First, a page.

Structural Engineering: the Basis for Residential Dwelling Construction
Structural engineering is a complex process that is vital to the construction of any residential dwelling. The knowledge base of the structural engineer aids in the calculation the values and measurements of the construction materials, their placement within the structure, and the types of materials selected for the project.
Calculating the necessary measurements and properties of construction materials for a residential dwelling is a complex and time-consuming process.
For example, when calculating the necessary size of I beams in residential buildings, you must consider multiple factors:
You must also consider the exterior dimensions of the home, the span if the beams and floor joists the dead and live loads for the structure, and the design style of the roof. If any interior walls will support the weight of the roof, this will affect the necessary I beam size throughout the residential dwelling.
Required calculations for determining the size of a residential steel beam include the allowable bending stress for structural steel, the moment of inertia, and the section modulus of the required beam.
A structural engineer generally performs these calculations. Certain computer software designed specifically for the calculation of
are useful for quickly calculating these values.
Determining Building Materials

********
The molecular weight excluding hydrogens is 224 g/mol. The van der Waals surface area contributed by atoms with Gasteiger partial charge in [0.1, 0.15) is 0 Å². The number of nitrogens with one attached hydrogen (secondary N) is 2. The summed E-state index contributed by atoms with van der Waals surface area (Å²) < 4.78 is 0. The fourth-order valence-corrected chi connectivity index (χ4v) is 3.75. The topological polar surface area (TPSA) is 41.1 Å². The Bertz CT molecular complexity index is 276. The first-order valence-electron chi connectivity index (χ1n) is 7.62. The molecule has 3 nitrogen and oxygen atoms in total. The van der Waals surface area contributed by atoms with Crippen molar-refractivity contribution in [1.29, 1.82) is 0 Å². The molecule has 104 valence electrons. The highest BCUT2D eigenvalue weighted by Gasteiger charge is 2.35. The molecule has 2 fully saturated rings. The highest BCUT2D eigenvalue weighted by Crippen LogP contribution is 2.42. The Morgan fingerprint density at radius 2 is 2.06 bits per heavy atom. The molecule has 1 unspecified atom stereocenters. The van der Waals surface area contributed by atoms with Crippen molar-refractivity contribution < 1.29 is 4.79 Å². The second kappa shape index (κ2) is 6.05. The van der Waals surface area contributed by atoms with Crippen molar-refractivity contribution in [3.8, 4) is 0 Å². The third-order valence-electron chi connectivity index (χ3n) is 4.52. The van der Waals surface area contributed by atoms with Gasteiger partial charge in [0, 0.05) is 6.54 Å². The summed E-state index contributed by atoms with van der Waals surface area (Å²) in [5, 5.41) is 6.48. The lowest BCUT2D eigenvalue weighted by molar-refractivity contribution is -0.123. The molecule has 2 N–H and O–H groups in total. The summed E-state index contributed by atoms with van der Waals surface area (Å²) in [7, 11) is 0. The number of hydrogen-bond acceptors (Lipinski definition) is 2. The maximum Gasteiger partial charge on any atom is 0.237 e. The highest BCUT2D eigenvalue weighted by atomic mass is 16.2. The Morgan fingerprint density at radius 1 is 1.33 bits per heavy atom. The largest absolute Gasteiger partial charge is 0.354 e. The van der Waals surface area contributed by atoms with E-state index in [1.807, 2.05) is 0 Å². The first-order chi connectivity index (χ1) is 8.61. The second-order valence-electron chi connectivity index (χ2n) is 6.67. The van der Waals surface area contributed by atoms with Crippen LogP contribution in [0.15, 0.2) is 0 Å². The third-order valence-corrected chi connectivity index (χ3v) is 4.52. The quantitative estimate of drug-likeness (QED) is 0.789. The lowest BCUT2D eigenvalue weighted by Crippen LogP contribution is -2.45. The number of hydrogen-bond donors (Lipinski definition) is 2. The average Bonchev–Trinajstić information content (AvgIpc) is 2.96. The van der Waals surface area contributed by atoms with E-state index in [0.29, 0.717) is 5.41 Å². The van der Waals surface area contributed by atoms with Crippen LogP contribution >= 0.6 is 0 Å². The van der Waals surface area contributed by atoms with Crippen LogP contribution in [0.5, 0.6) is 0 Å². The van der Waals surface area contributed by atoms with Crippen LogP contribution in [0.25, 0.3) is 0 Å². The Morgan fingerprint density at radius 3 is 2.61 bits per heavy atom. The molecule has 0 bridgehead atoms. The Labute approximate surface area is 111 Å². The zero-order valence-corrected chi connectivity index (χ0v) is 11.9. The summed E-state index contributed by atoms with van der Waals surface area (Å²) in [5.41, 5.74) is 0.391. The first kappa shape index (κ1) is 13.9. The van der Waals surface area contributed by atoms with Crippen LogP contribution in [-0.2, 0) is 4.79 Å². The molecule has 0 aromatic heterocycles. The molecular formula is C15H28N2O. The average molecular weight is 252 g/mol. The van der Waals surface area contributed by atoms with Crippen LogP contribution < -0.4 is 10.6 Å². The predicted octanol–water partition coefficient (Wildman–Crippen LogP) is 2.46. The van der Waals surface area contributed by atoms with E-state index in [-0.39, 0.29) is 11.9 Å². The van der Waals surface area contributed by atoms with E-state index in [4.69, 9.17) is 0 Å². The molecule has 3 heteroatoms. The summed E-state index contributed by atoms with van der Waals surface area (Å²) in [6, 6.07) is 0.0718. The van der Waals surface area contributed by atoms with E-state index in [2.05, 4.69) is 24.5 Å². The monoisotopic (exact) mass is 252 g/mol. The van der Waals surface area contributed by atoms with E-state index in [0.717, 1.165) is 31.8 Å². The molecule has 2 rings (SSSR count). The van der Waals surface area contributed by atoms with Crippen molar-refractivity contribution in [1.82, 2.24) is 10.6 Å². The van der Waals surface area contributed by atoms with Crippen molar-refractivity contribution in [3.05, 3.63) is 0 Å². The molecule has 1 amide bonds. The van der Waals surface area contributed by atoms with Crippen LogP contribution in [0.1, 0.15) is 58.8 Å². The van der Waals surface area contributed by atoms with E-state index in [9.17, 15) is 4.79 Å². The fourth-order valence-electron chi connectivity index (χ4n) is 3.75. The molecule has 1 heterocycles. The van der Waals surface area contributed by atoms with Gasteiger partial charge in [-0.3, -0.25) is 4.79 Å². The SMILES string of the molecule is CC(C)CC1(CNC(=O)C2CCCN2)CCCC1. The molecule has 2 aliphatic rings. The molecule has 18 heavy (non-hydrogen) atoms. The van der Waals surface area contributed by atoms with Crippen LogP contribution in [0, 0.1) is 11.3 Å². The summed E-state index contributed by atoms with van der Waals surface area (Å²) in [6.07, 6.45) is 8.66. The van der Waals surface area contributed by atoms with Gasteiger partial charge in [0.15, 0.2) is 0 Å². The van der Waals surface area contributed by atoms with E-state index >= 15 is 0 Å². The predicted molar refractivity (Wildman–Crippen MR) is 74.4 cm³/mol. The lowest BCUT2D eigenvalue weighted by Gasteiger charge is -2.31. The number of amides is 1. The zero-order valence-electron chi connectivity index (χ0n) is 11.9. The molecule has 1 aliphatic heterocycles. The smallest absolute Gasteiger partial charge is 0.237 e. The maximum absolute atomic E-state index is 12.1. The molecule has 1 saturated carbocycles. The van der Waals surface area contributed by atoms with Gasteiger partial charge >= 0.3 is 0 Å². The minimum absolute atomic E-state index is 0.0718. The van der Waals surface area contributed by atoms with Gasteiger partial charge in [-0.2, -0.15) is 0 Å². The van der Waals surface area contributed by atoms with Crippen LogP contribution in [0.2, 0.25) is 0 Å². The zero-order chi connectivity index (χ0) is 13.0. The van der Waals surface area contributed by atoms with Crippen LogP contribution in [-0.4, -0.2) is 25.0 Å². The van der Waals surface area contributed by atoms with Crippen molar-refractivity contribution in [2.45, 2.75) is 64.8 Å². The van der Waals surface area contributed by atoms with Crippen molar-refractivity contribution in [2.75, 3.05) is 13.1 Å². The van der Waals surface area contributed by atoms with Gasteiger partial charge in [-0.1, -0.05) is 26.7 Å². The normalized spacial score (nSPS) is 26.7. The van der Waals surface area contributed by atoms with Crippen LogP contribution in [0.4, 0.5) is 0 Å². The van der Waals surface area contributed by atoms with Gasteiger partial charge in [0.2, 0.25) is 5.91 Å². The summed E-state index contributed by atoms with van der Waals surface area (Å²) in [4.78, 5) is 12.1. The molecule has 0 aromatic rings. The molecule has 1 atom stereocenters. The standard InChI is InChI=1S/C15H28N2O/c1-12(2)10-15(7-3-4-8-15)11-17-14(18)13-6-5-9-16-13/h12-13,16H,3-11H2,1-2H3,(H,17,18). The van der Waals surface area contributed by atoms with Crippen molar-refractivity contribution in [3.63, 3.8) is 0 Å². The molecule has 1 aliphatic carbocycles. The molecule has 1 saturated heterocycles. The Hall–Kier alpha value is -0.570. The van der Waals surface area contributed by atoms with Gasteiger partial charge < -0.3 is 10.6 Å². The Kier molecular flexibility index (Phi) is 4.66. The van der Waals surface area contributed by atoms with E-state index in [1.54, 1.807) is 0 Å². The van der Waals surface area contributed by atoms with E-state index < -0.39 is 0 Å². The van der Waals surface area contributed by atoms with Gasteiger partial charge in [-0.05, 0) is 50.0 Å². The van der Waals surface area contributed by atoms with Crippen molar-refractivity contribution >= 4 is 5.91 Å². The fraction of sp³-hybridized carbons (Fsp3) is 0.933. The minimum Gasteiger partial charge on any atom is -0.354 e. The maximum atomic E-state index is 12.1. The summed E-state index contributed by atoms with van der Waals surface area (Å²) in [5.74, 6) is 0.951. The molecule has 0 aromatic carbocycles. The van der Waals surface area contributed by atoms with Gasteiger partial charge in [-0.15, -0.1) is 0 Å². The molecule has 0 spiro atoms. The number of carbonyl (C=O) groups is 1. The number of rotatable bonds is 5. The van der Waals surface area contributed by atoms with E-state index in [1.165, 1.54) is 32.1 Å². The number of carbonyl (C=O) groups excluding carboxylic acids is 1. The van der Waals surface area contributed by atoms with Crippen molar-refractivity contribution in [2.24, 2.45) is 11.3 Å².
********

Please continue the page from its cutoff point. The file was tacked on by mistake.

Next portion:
Steel and solid sawn wood are the traditional construction materials used in creating structures. Modern technology has resulted in the emergence of new composite materials and combinations of natural materials that improve the construction process, cost, weight, strength, and stability of a structure.
Solid sawn wood, structural composites, tube steel, solid steel, glulams (glued- laminated timbers), manufactured beams, and I joists are all used in differing combinations during the construction process.
Since each of these materials behaves differently under the stress of a load, calculating the required measurements and values for construction becomes even more complex. The physics behind the effects of weight, wind, water, temperature, and snow directly affect the construction process.
Residential dwelling construction requires a broad knowledge base, prior construction experience, and an understanding of the physics related to the construction materials and the forces that affect them.